Naturally, the Inspector was both shocked and dumbfounded at the answer and looked at the teacher for an explanation. Realizing that he was deeply disturbed, the teacher said that she had known 'Joooseee' for four good years, and she believed that if he said that he didn't do it, then he didn't do it!
The Inspector was even more shocked at this and stormed down to the Principal's office. He found the startled Principal absorbed in the adventures of Philias Fogg in Jules Verne's Around the World In Eighty Days. The Principal threw the book under his desk and pretended to be doing some elaborate filing.
After the Inspector had told him what had happened, the Principal replied that he didn't know the boy personally, but he had the highest regard for the teacher and if she felt that the boy was innocent, then he had to be innocent!
The Inspector could not believe what he was hearing. He grabbed the phone on the Principal's desk and in a rage dialed the Minister for Education's telephone number in Nairobi and rattled out the entire occurrence to him. For good measure, he asked the Minister what he thought of the education standards in Kenya.
The Minister, Hon. Joash Ocholla sighed heavily and admitted that though the school was in his constituency, he did not know either the boy, the teacher nor the Principal! He pledged to get in touch with the Provincial Civil Engineer to have the offending wall fixed! Then Bwana Ocholla hung up in disgust.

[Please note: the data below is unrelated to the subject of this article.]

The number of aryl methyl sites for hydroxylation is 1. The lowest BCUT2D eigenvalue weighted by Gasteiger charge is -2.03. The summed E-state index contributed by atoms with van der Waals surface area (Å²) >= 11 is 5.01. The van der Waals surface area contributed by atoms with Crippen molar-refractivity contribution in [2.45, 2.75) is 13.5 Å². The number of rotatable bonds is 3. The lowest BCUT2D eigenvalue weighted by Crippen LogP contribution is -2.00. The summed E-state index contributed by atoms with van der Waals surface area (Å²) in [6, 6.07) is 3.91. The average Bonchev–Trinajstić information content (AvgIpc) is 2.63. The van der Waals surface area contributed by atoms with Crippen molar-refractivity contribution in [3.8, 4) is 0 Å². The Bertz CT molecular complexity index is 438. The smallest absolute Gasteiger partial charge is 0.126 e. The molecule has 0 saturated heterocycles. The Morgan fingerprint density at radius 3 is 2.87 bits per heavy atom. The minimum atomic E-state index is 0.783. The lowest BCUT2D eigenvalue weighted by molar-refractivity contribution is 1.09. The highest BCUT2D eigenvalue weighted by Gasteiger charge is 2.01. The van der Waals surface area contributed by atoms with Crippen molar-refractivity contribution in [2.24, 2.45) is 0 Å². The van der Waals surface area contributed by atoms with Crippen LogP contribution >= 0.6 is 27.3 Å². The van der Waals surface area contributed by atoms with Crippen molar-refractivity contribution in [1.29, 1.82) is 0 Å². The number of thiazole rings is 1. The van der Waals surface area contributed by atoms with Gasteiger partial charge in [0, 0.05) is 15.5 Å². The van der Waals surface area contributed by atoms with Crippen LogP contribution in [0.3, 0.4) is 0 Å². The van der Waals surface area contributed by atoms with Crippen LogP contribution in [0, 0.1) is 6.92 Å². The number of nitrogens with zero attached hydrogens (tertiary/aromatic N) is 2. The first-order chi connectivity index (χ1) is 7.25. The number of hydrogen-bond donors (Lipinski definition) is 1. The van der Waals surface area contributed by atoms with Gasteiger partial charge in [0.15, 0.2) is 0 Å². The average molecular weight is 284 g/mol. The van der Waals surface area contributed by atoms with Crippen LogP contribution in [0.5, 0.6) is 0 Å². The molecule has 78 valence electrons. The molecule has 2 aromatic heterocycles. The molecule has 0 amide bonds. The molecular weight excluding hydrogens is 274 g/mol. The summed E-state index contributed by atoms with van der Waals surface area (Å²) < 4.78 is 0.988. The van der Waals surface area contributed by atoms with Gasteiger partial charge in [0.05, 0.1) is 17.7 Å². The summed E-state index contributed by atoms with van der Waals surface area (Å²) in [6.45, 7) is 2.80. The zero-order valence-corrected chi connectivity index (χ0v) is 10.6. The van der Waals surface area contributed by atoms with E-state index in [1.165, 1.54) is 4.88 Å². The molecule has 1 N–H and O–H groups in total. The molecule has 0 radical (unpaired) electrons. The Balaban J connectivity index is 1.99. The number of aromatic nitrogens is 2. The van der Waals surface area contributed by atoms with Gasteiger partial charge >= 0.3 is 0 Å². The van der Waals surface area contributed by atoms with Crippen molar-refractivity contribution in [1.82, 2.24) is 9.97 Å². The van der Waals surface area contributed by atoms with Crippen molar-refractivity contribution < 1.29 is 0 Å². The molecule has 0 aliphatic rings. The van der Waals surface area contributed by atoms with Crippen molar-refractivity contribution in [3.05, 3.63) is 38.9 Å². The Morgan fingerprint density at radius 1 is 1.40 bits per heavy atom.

Needless to say, when the Engineer went to the school the next day to fix the so-called 'wall of Jericho' he could not find it. He reported back his findings to the Minister and the matter died down.
Two weeks later, we read a sensational story in the local dailies of how an Inspector of Schools named Edin Ogle had been fired for shifta tendencies - demoralizing Heads of schools in Nyanza Province and attempting to con the respected Minister into releasing funds for a ghost wall!
In summary, this debâclé was the result of lack of knowledge- the teacher, Principal and Minister seemed clueless that the controversial wall was not a literal wall in Nyanza, but one that existed in the pages of the bible! The whole sorry episode (critics say) was a stinging indictment of the 8-4-4 system of education.
Given the urgency, confidential and sensitive nature of information being relayed (professional incompetence on the part of both the teacher and Principal) the call to the Minister should have been merely one seeking private audience on a 'delicate matter'. The Inspector lacked tact and courtesy in making the Principal look bad over phone in his full view.
Weary and demoralized, the Inspector should have concisely channeled his anger into a written report for the Minister (and copied to the Teacher's Service Commission) before meeting the Minister. This would have covered his back, as subsequent events were to prove when he was unfairly sacked.
We can only surmise that the Minister may have had a tough day and was only listening selectively and thus did not get the full import of what was being communicated. Long distance calls over landlines are notoriously unclear and sometimes prone to broken transmission of voice. Another probability was that the Minister did understand what was being said, but (this being Kenya) had been or was later compromised in some way by the Principal to ensure that the heads that rolled were not his and that of the incompetent teacher, but instead that of the Schools Inspector!